The long bond yesterday achieved a record low yield for the third time this week as a solid note auction and expectations for a strong bond sale propelled the market higher.
The 30-year bond ended yesterday's session up 1/4 point, to yield 6.42%, the lowest level in the 16 years the Treasury has held regular 30-year auctions.
The market continued to glide through the Treasury's quarterly refunding yesterday when stronger-than-expected demand emerged for the 10-year note auction. Traders thought the 10-year auction would create the most trouble for the market.
Solid bidding at the auction prompted a short-covering rally and forced a number of investors to unwind hedges from the mortgage and corporate markets. A modest bout of outright retail buying also helped the bond turn in another impressive performance.
Late afternoon rumors that bankers involved in restructuring Brazil's debt are considering a special issue of non-marketable, 30-year, zero-coupon Treasuries as part of the plan also helped the long end of the market. Talk was that the Treasury would sell the instruments at market rates.
The Treasury set a 5.75% coupon on $11.025 billion of 10-year notes that it auctioned at a 5.78% yield, or a price of 99.773. The bid cover ratio was a solid 3.25%.
The results were stronger than market expectations for a yield of 5.80% and added fuel to the recent rally.
"The 10-year was very strong and has given the market a lot of momentum," said Joseph Liro, chief economist at S.G. Warburg & Co. Liro said the usual pre-auction attempts to build more attractive yields into the market failed and had a positive effect on market psychology going into the bond sale.
In early trading yesterday, note and bond prices lost steam as dealers tried to cheapen the market ahead of the 10-year note auction. Recent price action had pushed yields lower and made coupons less attractive to dealers and retail investors.
"The first trade was to back rates on the 10-year note up to levels at which people felt comfortable bidding," one head trader said.
Traders said the 10-year notes suffered from indifference as investors set their minds on 30-year bonds and from the fact that the recent rally had brought the 10-year into unattractive territory.
But after the successful 10-year auction, "the market's performance was extraordinary," Liro said. "The bond has a life of its own right now."
The market's bullish tone remains firmly in place and the Treasury auction of $11 billion of bonds is expected to attract strong demand because of the market's appetite for longer-dated paper.
A $6 an ounce decline in gold prices and a nine-point drop in the Commodity Research Bureau Index lent further support to the long end of the market yesterday, though supply was the dominant factor behind the rise in prices.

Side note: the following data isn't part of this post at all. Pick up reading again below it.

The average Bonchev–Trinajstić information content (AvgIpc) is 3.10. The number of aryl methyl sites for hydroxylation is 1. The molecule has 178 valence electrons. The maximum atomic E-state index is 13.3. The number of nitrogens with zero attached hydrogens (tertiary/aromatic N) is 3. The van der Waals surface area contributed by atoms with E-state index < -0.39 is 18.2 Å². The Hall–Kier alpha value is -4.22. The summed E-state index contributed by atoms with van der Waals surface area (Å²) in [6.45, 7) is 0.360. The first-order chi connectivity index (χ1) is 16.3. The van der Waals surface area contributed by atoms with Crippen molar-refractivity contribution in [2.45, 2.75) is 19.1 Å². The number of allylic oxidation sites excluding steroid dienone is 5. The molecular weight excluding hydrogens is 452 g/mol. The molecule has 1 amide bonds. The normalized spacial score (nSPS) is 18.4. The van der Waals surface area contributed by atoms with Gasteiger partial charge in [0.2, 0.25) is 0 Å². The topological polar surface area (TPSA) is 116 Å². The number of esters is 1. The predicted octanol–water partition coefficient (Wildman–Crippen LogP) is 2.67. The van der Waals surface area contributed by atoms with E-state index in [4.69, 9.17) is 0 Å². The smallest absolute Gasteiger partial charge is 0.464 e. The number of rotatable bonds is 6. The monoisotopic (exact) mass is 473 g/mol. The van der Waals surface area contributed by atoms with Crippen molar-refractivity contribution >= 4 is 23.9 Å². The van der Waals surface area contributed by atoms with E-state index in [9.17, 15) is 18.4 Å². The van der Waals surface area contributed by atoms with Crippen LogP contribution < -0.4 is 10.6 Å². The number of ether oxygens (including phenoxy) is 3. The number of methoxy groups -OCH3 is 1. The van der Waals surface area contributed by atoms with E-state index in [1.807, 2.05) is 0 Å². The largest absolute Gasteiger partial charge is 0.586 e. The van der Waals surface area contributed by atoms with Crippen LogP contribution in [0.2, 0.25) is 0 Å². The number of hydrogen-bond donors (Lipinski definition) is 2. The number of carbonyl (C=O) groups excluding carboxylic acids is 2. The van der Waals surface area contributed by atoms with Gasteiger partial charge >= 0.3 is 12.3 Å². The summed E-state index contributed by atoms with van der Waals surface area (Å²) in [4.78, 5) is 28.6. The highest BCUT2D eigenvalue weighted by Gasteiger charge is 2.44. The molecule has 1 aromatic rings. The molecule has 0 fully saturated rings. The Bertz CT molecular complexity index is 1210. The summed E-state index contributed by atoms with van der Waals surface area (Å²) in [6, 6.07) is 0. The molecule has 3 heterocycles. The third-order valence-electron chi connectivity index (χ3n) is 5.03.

Today's auction is the last leg of the quarterly refunding and market participants believe it will be the most successful sale, as strong retail, dealer, and foreign demand is expected to emerge. Late yesterday, dealers reported a healthy number of short positions set for the bond.
"The market is going into the auction with the supreme belief that the bond action will be a smashing success," said Anthony Karydakis, senior financial economist at First Chicago Corp.
Positive fundamental and technical factors continue to underpin the bond, which has outperformed the rest of the curve in recent sessions and brought about a flattening trend in the yield curve.
However, the latest series of inflation numbers could prove to be a wild card for the bond auction, traders said. While most economists on Wall Street are forecasting a marginal 0.1% increase in the producer price index, surprises have been known to happen.
"At these high price levels there is no tolerance for bad inflation news," Karydakis said. "The market will resume the rally when it gets further evidence that inflation is well-behaved."
In futures, the September contract ended up 5/32 to 116.08.
In the cash markets, the 4 1/4% two-year note was quoted late yesterday up 1/32 at 100.10-100.11 to yield 4.06%; the 5 1/4% five-year note ended up 1/32 at 100.16-100.18 to yield 5.12%; the 6 1/4% 10-year note was up 7/32 at 103.14-103.16 to yield 5.76%; and the 7 1/8% 30-year bond was up 1/4 at 109.05-109.07 to yield 6.42%.
In when-issued trading, the 30-year bond ended the session at 6.35%.
The three-month Treasury bill was down one basis point at 3.07%; the six-month bill was down two basis points at 3.23%; and the year bill was down one basis point at 3.47%.
PSA Sees Inflation at 3%
The Treasury Advisory Committee of the Public Securities Association said yesterday it is unlikely that inflation will dip below 3% anytime soon.
In its report to the secretary of the Treasury, the committee responded to the deals of the Treasury's third quarter refunding announcement on Aug. 2.
The committee said the Treasury may need to issue a cash management bill of $6 billion to be auctioned Sept. 2, to cope with a cash shortfall at that time.
The committee reaffirmed its belief that the quarterly refunding should remain a central focus of Treasury financing; that investors expect the Treasury to confirm in this refunding its commitment to issue $11 billion or more of long bonds on a semiannual basis; and that the 10-year note should be at $11 billion to affirm its new role as a global benchmark security and to signal that it will need to grow in size above present levels in the next quarterly refunding. Treasury Market Yields Prev. Prev. Wednesday Week Month3-Month Bill 3.07 3.13 3.066-Month Bill 3.23 3.30 3.211-Year Bill 3.47 3.54 3.372-Year Note 4.06 4.16 3.953-Year Note 4.45 4.46 4.265-Year Note 5.12 5.22 4.977-Year Note 5.39 5.51 5.3210-Year Note 5.76 5.87 5.7030-Year Bond 6.42 6.55 6.53Source: Cantor, Fitzgerald/Telerate